9 Mins Read

Why It Pays To Think Like A Business Operator

Brandon Fluharty |

Brandon Fluharty |


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⚡️ Today’s level up ⚡️

Today’s edition reflects on a key moment in my career when I got hyper-intentional about learning how a (large) business operates inside and out. This dedicated effort (which ended up being a very joyful pursuit), was a big leap forward in quickly ascending out of the 6-figure earner category and into the 7-figure one. I’ll share my story and break down how you can make it a repeatable process.

Let’s go!

Read time: <9 minutes


Understanding businesses takes studying businesses

Way before Apple News and Substack, there was Flipboard and Mashable (yep, I have gray hair).

They would be my go-tos, well before social media (ugh Facebook…I shock myself that I spent time there?! 🫣).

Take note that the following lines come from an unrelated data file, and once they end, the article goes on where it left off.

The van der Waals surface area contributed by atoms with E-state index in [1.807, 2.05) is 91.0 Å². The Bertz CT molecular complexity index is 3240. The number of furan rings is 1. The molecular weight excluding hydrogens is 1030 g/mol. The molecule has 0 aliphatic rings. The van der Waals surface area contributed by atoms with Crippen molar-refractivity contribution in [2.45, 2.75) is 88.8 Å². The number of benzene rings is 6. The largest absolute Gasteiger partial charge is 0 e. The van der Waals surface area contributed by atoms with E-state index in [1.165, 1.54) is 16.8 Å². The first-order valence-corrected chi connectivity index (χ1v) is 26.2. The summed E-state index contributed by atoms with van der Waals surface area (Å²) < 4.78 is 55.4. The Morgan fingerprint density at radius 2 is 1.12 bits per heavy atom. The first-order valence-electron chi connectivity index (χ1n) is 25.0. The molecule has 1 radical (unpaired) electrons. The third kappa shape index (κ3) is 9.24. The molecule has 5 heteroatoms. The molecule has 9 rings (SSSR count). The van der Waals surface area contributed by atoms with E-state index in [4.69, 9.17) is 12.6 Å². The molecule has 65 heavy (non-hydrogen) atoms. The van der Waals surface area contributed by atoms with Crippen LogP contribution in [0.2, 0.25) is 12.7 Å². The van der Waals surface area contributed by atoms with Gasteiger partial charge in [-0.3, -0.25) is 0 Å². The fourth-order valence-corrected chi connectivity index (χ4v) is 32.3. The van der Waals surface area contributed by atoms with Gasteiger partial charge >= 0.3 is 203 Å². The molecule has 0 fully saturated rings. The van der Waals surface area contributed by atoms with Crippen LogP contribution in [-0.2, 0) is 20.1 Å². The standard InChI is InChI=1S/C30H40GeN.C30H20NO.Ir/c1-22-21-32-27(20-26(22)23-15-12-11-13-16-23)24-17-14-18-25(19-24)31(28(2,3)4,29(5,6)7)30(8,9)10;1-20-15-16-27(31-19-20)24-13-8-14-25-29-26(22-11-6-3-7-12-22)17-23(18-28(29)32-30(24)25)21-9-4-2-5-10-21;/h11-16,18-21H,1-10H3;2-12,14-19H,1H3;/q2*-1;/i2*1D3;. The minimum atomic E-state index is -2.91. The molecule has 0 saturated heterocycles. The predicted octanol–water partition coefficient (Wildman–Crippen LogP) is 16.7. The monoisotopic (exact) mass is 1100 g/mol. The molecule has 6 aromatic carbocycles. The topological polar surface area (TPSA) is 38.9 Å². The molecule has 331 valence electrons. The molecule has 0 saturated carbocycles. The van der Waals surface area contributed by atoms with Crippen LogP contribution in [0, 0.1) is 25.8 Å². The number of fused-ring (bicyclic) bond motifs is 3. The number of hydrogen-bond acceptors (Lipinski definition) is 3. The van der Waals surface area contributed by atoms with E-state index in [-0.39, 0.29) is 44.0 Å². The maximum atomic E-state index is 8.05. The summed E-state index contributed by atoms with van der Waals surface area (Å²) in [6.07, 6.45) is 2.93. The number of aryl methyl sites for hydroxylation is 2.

But it hardened a habit, one that was a lot easier than what the greats before me had to do – which was to subscribe and read “the trades” and The WSJ, HBR, and other specialty papers or quarterlies that made sense.

Reading material that you’re genuinely interested in that also happens to overlap with the industry you sell in is certainly better for you than mindlessly scrolling your social feeds and swiping through what Doug’s wife cooked for the family last night.

It was my infotainment.

I learned a bit.

I escaped a bit.

I daydreamed a bit.

I got fascinated with keeping up with the latest tech trends. The emerging SaaS players. Where Silicon Valley VCs were investing their money.

I’d learn about valuations. I got good at understanding the right terminology. I studied how high-growth businesses did things – from customer UI, to customer UX, to design, to marketing.

It was a built-in education that I accumulated through 15, 20, and 30-minute drips here and there. All without leaving the comfort of my couch, half listening to the Netflix episode playing on the TV.

Taking things to the next level

A pivotal moment in my career came in 2014 when I was eager to leave an SMB SaaS AE role.

The office drama was out of control and the environment became highly toxic. It was very distracting and it started to affect my performance. I was definitely not happy.